Approximately 30 per cent of the global burden of disease is surgical, and nearly one‐quarter of individuals who undergo surgery each year face financial hardship because of its cost. The Lancet Commission on Global Surgery has proposed the elimination of impoverishment due to surgery by 2030, but no country‐level estimates exist of the financial burden of surgical access.

Using publicly available data, the incidence and risk of financial hardship owing to surgery was estimated for each country. Four measures of financial catastrophe were examined: catastrophic expenditure, and impoverishment at the national poverty line, at 2 international dollars (I$) per day and at I$1·25 per day. Stochastic models of income and surgical costs were built for each country. Results were validated against available primary data.

Direct medical costs of surgery put 43·9 (95 per cent posterior credible interval 2·2 to 87·1) per cent of the examined population at risk of catastrophic expenditure, and 57·0 (21·8 to 85·1) per cent at risk of being pushed below I$2 per day. The risk of financial hardship from surgery was highest in sub‐Saharan Africa. Correlations were found between the risk of financial catastrophe and external financing of healthcare (positive correlation), national measures of well‐being (negative correlation) and the percentage of a country’s gross domestic product spent on healthcare (negative correlation). The model performed well against primary data on the costs of surgery.

Country‐specific estimates of financial catastrophe owing to surgical care are presented. The economic benefits projected to occur with the scale‐up of surgery are placed at risk if the financial burden of accessing surgery is not addressed in national policies.

Barriers to Cleft Lip and Palate Repair Around the World.

Cleft lip and/or palate (CLP) is estimated to occur in 1 out of every 700 births, but for many people residing in low- and middle-income countries this deformity may be repaired late in life or not at all. This study aims to analyze worldwide provider-perceived barriers to the surgical repair of CLP in low- and middle-income countries.From 2011 to 2014, Smile Train distributed a multiple-choice, voluntary survey to healthcare providers to identify areas of need in CLP care worldwide. Data on provider-reported barriers to care were aggregated by year, country, and larger world regions.A total of 1997 surveys were completed by surgeons and healthcare providers (60.7% response rate). The most commonly reported barriers were “patient travel costs” (60.7%), “lack of patient awareness” (54.1%), and “lack of financial support” (52.8%). “Patient travel costs” was the most commonly reported barrier in sub-Saharan Africa, the Middle East and North Africa, and South and Southeast Asia. “Lack of financial support” was the most commonly reported barrier in the Americas, Eastern Europe, and East Asia.This is the largest intercontinental study on healthcare provider-identified barriers to care, representing the limitations experienced by healthcare professionals in providing corrective surgery for CLP around the world. Financial risk protection from hidden costs, such as patient travel costs, is essential. Community health workers and nurses are critical for communication and linking CLP care to the rest of the community. Recognition of these barriers can inform future policy decisions, targeted by region, for surgical systems delivering care for patients with CLP worldwide.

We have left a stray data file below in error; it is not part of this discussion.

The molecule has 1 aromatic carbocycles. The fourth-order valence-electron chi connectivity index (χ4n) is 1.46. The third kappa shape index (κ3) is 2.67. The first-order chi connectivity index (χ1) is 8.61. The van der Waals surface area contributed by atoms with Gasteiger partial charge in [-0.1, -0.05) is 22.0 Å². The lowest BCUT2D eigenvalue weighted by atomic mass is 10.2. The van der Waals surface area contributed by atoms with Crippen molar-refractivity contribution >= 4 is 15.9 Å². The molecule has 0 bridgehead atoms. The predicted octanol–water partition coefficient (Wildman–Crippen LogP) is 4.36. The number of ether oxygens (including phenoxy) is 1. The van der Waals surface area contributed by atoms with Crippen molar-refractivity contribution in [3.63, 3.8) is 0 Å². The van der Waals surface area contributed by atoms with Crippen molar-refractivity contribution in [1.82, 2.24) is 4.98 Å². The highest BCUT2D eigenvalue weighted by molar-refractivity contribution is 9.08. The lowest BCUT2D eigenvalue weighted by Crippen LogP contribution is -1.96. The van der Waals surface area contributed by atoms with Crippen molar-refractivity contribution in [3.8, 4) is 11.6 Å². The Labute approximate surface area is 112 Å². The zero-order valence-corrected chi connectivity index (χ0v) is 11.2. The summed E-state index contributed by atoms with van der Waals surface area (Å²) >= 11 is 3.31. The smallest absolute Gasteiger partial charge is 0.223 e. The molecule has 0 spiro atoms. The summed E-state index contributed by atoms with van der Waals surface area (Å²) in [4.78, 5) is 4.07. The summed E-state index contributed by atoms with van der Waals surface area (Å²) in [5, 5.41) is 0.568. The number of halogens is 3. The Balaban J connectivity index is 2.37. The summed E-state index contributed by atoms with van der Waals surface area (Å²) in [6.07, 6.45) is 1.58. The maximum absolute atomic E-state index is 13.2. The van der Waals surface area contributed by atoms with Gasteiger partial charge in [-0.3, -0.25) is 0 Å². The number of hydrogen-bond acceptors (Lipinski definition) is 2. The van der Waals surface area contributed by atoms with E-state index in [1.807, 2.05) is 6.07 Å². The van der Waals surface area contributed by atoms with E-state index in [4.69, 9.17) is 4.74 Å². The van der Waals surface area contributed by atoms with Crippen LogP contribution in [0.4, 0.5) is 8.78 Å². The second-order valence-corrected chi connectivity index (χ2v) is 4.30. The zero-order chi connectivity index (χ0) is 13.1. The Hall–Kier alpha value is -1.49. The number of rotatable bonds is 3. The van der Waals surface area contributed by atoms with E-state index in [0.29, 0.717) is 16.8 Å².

Global Surgery 2030: a roadmap for high income country actors.

The Millennium Development Goals have ended and the Sustainable Development Goals have begun, marking a shift in the global health landscape. The frame of reference has changed from a focus on 8 development priorities to an expansive set of 17 interrelated goals intended to improve the well-being of all people. In this time of change, several groups, including the Lancet Commission on Global Surgery, have brought a critical problem to the fore: 5 billion people lack access to safe, affordable surgical and anaesthesia care when needed. The magnitude of this problem and the world’s new focus on strengthening health systems mandate reimagined roles for and renewed commitments from high income country actors in global surgery. To discuss the way forward, on 6 May 2015, the Commission held its North American launch event in Boston, Massachusetts. Panels of experts outlined the current state of knowledge and agreed on the roles of surgical colleges and academic medical centres; trainees and training programmes; academia; global health funders; the biomedical devices industry, and news media and advocacy organisations in building sustainable, resilient surgical systems. This paper summarises these discussions and serves as a consensus statement providing practical advice to these groups. It traces a common policy agenda between major actors and provides a roadmap for maximising benefit to surgical patients worldwide. To close the access gap by 2030, individuals and organisations must work collectively, interprofessionally and globally. High income country actors must abandon colonial narratives and work alongside low and middle income country partners to build the surgical systems of the future.